by Erin Vaughan, Modernize
Jingle all the way…to the ER? According to the Consumer Product Safety Commission, there are about 12,000 or more reported emergencies involving holiday lighting each year. But that’s certainly not what you want to be thinking about when you’re gathered round the tree.
The best present you can give yourself this year is a little peace of mind. And that’s not too hard to do when you follow best practices for seasonal lighting. With the proper equipment and lighting techniques, you can avoid a holiday disaster, and still get the most beautiful lights on the block.
Replace Incandescent String Lights with LEDs
LED lights usually get promoted solely for their energy efficiency—but they also run much cooler than incandescent lights, as well. In consumer testing, LEDs ran over 200 degrees cooler than comparable incandescent lights, a trend that translates over to your seasonal decorations, as well. Cooler lights means less danger for combustion, so LEDs are typically considered safer than their incandescent counterparts.
Of course, simply purchasing LED lights can’t root out every problem. You also need to make sure you use safe practices with extension cords and outlets, as well. But they can certainly eliminate some of the risks associated with decorating—which is definitely one way to make things merry and bright!
Use Caution When Hanging Exterior Lights
We’ve all seen the damage that can come from improper lighting techniques (if not, stop reading this article, watch National Lampoon’s Christmas Vacation, and come back). However, unlike in the realm of fiction, accidents here can result in serious injuries that are nothing to laugh about.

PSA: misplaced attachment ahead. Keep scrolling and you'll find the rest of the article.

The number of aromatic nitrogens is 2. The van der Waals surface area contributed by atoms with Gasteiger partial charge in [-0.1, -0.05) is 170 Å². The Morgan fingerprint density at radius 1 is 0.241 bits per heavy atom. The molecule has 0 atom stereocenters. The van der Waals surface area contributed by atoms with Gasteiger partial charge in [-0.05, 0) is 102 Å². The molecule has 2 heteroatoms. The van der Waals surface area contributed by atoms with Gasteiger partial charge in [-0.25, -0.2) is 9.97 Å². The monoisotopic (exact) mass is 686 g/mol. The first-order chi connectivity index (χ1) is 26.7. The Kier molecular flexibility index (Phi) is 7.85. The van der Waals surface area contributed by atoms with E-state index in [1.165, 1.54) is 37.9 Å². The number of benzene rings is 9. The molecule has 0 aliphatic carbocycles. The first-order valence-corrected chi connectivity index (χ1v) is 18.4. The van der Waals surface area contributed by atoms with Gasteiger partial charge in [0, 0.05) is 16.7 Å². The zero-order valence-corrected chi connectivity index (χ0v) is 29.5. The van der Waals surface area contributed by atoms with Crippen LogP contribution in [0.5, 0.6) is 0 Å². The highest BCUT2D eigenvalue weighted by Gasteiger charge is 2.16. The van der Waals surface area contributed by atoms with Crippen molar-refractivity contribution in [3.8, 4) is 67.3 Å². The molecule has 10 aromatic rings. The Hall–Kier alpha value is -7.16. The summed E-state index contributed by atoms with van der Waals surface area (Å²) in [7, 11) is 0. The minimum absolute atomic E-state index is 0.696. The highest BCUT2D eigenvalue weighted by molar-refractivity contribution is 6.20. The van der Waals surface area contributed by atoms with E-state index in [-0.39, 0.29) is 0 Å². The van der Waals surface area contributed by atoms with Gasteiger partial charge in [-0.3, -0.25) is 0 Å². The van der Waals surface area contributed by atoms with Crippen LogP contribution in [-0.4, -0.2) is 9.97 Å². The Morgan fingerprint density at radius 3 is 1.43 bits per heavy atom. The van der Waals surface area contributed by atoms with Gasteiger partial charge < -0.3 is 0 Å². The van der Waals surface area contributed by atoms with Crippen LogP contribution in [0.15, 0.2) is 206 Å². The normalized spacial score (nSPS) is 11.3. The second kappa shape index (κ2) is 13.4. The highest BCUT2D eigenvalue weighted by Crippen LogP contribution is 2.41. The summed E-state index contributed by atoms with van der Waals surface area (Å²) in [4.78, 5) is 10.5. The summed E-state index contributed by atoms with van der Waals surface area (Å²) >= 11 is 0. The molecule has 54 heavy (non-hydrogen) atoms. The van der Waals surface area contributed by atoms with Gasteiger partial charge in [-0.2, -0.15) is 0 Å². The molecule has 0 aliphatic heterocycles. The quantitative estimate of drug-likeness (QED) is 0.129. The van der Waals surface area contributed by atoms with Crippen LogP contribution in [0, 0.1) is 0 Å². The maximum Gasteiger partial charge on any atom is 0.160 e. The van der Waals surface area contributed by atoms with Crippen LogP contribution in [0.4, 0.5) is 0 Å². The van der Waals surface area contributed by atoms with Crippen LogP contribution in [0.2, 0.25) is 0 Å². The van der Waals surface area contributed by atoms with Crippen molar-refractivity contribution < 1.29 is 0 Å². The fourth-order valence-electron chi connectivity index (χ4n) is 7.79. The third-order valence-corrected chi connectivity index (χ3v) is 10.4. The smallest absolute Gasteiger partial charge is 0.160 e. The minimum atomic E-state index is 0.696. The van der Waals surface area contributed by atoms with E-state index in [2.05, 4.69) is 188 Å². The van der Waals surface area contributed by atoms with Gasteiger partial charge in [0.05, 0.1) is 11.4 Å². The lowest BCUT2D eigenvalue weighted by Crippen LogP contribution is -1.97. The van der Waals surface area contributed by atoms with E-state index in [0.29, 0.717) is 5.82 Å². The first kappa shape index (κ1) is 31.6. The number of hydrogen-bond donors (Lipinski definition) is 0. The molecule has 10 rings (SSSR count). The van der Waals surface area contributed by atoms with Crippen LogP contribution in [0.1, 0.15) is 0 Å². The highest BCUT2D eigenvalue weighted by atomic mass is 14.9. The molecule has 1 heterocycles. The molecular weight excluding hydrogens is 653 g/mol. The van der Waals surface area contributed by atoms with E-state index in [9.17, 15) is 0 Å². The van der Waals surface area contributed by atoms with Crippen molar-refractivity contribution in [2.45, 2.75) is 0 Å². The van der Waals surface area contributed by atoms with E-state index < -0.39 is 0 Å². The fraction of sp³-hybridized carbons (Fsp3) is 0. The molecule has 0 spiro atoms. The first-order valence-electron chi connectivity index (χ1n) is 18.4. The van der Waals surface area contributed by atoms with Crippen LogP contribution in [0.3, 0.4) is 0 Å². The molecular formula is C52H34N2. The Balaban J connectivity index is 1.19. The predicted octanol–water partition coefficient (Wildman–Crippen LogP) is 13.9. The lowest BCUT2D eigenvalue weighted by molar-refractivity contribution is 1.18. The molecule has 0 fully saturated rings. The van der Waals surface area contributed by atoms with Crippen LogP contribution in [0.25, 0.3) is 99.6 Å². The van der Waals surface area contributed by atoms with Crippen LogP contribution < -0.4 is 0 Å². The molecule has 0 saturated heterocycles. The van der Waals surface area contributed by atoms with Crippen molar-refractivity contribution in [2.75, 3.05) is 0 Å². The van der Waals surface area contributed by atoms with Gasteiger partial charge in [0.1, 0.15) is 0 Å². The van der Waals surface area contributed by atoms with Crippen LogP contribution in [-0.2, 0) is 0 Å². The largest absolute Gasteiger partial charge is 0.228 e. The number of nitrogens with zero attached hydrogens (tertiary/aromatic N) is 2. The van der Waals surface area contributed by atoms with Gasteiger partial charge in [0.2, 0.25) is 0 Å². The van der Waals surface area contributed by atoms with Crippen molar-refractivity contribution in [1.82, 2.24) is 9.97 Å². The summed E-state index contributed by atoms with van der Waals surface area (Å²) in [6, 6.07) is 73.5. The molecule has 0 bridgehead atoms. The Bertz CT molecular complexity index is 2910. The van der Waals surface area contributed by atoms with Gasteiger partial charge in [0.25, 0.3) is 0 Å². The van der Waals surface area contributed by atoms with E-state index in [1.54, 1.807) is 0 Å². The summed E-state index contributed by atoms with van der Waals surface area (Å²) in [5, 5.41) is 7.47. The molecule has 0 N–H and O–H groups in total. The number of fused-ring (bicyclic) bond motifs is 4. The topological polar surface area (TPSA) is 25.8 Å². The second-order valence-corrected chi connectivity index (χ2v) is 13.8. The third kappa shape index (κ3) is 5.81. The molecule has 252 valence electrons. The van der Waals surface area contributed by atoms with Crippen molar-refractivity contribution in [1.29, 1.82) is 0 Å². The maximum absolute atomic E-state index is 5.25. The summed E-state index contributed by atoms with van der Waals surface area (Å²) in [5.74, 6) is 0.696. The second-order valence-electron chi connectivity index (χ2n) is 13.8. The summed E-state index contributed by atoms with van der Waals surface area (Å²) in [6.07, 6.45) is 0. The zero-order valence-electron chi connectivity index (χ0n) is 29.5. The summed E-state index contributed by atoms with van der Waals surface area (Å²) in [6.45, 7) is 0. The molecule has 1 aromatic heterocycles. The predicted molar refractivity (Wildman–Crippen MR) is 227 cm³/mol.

If you’re hanging lights high, make sure that you have a sturdy ladder, and stand it on even ground. Move the ladder as you go instead of reaching too far to your left or your right. Invest in a set of light holders rather than using nails or a staple gun—and give yourself some extra cookies for being smarter than Clark Griswold.
Look Your Lights Over
A lot can happen in a year while lights are stored away in the attic. Make sure to give every strand a visual inspection—and don’t chance it with frayed or damaged lights.
Plug string lights in before hanging them. If they don’t light up, then they’re no good to you anyway, and it will save you the hassle of hanging your lights, only to have to take them all down again. And who needs that wasted time during this busy season?
Use the Proper Lights, Cords, and Outlets
Minus the right equipment, even the most magical light display can go sour fast. If you’re putting lights outdoors this year, make sure both the lights and any extension cords you use are rated for exterior use. Lights should be waterproof, as well, to protect them from wintry weather. Also, check that your cords are UL-approved—this independent consumer safety group tests commercial electrical products to verify their safety.
Outlets, too, need to be chosen with safety in mind. Install lights on a ground fault circuit interrupter (GFCI) outlet. As the name suggests, this kind of outlet will interrupt the electrical circuit if the outlet becomes overloaded. Obviously, you should avoid plugging too many different lights into the same outlet, as well, but this will help you avoid sparks if you happen to go overboard.
With some lighting smarts, the only fires you’ll be seeing this year will be for those roasting chestnuts! Wishing you and your family a happy and safe holiday!
Erin Vaughan is a blogger, gardener, and aspiring homeowner. She currently resides in Austin, TX, where she writes full time for Modernize with the goal of empowering homeowners with the expert guidance and educational tools they need to take on big home projects with confidence.